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Franklin D. Roosevelt

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The President-Elect, “keen . . . to have a good long talk” with famed social work leader John Adams Kingsbury,

complains that “every minute of my time is taken until I leave for the South”

Franklin Delano Roosevelt, 1882–1945.  32nd President of the United States, 1933–1945.  Typed Letter Signed, F.D.R., with autograph emendation, one page, 7¼” x 10½”, on Roosevelt’s imprinted personal stationery, Hyde Park, New York, January 7, 1933.

This letter shows just how busy Roosevelt was before he assumed the presidency in the dark days of the Great Depression.  Although two months had passed since the 1928 election, and there were almost two months left before Roosevelt would take the oath of office, the President-Elect complains that while he was anxious to see famed New York social work leader John Adams Kingsbury, time simply would not permit it.  He writes, in full:  “I got your telephone message this morning, and I need not tell you how keen I am to have a good long talk with you.  However, every minute of my time is taken until I leave for the South, and it would be no satisfaction at all to have you come in between appointments.  /  I am wondering if you would talk with Professor Raymond Moley, of Columbia University, who is in constant touch with me and who is acting as a clearing house for me with people whose ideas I really want to have.  This would be a great help to me, and I feel that I can say all this to you frankly and know that you will understand.  /  After I get to Washington I want to talk with you myself.  My best wishes to you.  /  Always sincerely, . . . .”

FDR’s reference to “the South” is to his trip to Warm Springs, Georgia, in early February 1933.  He often vacationed at the rehabilitation facility at Warm Springs, which he helped to establish in the 1920s.  It was his final trip before assuming the presidency.  After leaving Warm Springs, he took an extended Caribbean fishing trip later in the month before returning to Washington, D.C., for the inauguration.  He took the oath of office as President of the United States on March 4, 1933.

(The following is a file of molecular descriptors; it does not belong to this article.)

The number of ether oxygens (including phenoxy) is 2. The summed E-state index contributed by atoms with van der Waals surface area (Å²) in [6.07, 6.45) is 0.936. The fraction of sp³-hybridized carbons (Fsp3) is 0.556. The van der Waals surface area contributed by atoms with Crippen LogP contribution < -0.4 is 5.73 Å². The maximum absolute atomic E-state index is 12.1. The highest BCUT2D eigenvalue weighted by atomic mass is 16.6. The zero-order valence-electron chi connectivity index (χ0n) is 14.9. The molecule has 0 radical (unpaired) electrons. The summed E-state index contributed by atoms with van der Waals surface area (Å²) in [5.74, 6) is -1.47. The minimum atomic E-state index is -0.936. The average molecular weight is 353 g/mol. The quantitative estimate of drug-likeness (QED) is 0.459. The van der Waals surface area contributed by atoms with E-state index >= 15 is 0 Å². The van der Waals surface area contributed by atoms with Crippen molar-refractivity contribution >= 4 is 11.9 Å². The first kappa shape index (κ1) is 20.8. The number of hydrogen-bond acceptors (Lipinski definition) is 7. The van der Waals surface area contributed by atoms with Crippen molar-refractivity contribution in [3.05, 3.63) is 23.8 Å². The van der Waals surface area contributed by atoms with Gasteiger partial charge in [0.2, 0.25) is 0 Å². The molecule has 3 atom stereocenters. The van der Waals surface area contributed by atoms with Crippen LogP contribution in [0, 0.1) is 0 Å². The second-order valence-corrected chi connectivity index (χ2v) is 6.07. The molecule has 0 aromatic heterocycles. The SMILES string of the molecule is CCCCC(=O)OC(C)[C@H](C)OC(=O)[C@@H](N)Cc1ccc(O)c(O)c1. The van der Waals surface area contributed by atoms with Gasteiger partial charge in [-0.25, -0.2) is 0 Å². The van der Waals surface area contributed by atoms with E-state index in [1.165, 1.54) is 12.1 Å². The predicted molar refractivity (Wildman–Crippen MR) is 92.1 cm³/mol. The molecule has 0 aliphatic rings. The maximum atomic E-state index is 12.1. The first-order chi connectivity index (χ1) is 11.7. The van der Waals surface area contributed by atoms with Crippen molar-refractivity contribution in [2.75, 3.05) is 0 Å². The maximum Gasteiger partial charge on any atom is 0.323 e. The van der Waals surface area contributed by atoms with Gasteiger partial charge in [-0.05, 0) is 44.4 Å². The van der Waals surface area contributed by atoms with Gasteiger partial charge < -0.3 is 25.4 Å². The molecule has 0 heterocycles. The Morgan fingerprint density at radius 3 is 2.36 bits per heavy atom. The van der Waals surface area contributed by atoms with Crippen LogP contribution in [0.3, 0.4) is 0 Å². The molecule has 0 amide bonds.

Kingsbury (1876–1956) was “one of the foremost social work leaders in the United States from 1911 until 1935.”  Arnold S. Rosenberg, The Rise of John Adams Kingsbury, 63 Pac. N.W.Q. 55, 55  (1972).  He served as the director of the prestigious New York City Association for Improving the Condition of the Poor, after which he became the city’s Commissioner of Public Charities, which was the most important public welfare position in the country.  Kingsbury later served as a member of the executive committee of the New York State Charities Aid Association and as the secretary and a director of the Milbank Foundation, a health research agency.  After World War I, served as assistant director of general relief for the American Red Cross in France, and he organized American relief efforts in Serbia, touring Serbia on behalf of the Serbian Child Welfare Association of America, of which he was the director.  He knew several members of Roosevelt’s administration, including FDR insider Harry Hopkins, whom Kingsbury encouraged in his early social work career; Secretary of Labor Frances Perkins; and Secretary of the Treasury Henry Morgenthau.

Roosevelt has signed this letter with his famous initials, “F.D.R.,” and has scratched out Kingsbury’s typed name and written “John” in jet black fountain pen.  The pen skipped a bit on the “R” in Roosevelt’s signature.  The letter has two normal horizontal mailing folds, neither of which touches Roosevelt’s handwriting or signature.  The recipient’s receipt stamp is in the blank upper right margin, and there are a paper clip impression and a few stains in the upper left corner, affecting nothing.  Overall the letter is in fine condition.

Unframed.    Please ask us about custom framing this piece.


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